We seem to be morphing into a box-ticking case study. Whenever an Alzheimer’s patient is “assessed” (like being back in the classroom) he or she and/or the carer is always asked about dressing, undressing and eating. Until recently the answer to such questions has always been “Fine. No problems.”
But things are changing. “Was the hope drunk wherein you dressed yourself?” I often find myself thinking although Lady Macbeth’s context was different. I don’t want My Loved One to commit regicide but it would be good if he could find and put on his socks.
For the first time ever, I packed his case as well as mine for our recent trip to the US. I knew there was no chance whatever of his working out what he needed, finding it and putting it in a suitcase. So I put socks, pants, shirts, trousers, night things and his washbag into his trusty black suitcase along with the vests, to which my now cold-blooded man has become inseparably attached irrespective of the temperature. I told him that it’s meant to be warm and sunny in late September Washington DC (and it was) but he wasn’t having it. He has travelled the world, incidentally, with that case so it’s a very familiar old friend. Mine is brown and we keep his things and mine separate-ish although sometimes it gets a bit fluid on the return journey when it’s just a question of getting everything in somewhere.
On the first morning in Washington, I emerged from the bathroom to find him naked, in a flap and rummaging in my case. “I think I’ve come away without any pants and socks” he said anxiously. “Nonsense, I packed them myself” I said getting them out of his case and passing them to him.” An incident like that makes me go chilly with horror – yet one more thing he can’t grasp. I can almost see his brain fogging up. For the rest of the time we were away I mostly had to supervise his choice of clothes and dressing.
And I have, come to think of it, been helping, with pullovers and coats for some time. Child-like he can’t seem to get his arms lined up with the sleeves. Sometimes, moreover, I find myself offering advice about appropriateness too. “There’s a reception before this show. You might be more comfortable in a jacket” or “That pullover looks really tatty. Why don’t you wear this nicer, newer one instead?”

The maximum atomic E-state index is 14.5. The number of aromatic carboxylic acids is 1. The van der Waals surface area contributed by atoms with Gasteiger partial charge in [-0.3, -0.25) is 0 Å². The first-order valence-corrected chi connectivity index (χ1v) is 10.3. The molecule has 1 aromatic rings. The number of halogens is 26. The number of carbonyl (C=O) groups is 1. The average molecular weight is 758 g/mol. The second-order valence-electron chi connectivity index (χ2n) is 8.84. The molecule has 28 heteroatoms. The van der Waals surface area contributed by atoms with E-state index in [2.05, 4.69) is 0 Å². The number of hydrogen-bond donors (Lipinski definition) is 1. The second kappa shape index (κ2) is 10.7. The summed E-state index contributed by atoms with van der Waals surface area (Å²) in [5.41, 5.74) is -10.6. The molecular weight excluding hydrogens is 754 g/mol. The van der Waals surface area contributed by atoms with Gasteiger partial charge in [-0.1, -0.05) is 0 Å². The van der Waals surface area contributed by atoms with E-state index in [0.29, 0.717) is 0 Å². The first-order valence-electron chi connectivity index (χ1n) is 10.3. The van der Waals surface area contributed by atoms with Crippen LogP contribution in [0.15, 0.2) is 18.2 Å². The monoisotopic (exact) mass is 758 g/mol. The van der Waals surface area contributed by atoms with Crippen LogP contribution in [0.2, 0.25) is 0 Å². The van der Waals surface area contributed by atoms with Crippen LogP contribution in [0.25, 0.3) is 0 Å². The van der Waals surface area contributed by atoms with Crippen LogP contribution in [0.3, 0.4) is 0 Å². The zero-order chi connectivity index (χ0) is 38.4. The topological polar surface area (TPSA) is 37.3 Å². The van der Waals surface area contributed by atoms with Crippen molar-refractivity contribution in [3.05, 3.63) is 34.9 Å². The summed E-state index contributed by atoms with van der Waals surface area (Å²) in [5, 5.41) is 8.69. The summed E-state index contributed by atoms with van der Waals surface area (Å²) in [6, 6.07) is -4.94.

Back home, ever since we moved in September 2016, all his clothes have lived in the big fitted wardrobe we had put into the next door bedroom which he uses as a quasi dressing room. These days I often find him, puzzled, opening the doors of the wardrobes in the smaller bedroom we sleep in, where my clothes live, because, thanks to Ms Alzheimer’s, he can’t remember where his own are.
Then there’s eating. By his own admission – so it clearly worries him – he now struggles to use cutlery to get food to his mouth. Well, we comfortably abandoned rigid traditional British table manners in favour of common sense and convenience decades ago – all that silly business about eating everything with a knife and fork and never turning the latter that we grew up with, for example. If we’re eating, say, curry, casserole or risotto we lay a spoon and fork. If it’s roast potatoes and some cut-able vegetarian nut thing or if we’re having something like omelettes we use knives and forks as our parents would have done. Sometimes (for instance for a pasta dish with a side salad) we lay both. There’s nothing remotely “tricky” or formal about eating in our house so it’s a bit tragic to see MLO struggling. The food seems to fall off the spoon or fork and he gets bitterly frustrated. I think it must be a co-ordination problem which prevents him loading spoon of fork securely and then keeping it horizontal. I’ve offered to cut his food up and suggested that he stick to a spoon perhaps with a shallow dish rather than a flat plate but, he’s understandably not keen on being served up food as if he were a toddler. One more nail in the coffin of normality.
Did you ever read Martin Amis’s 1991 novel Time’s Arrow? It’s mainly a holocaust story but the central conceit is that the main character is whizzing through his life in reverse so that eventually he gets reabsorbed into the womb. Well of course, this is real life and that’s not going to happen to MLO but I can certainly see him moving inexorably back towards what Shakespeare called “second childishness”. Our youngest granddaughter, approaching her fourth birthday, is now probably better – and improving all the time – at dressing and eating. Any day now they’ll shoot pass each other like vehicles heading in opposite directions on a long road.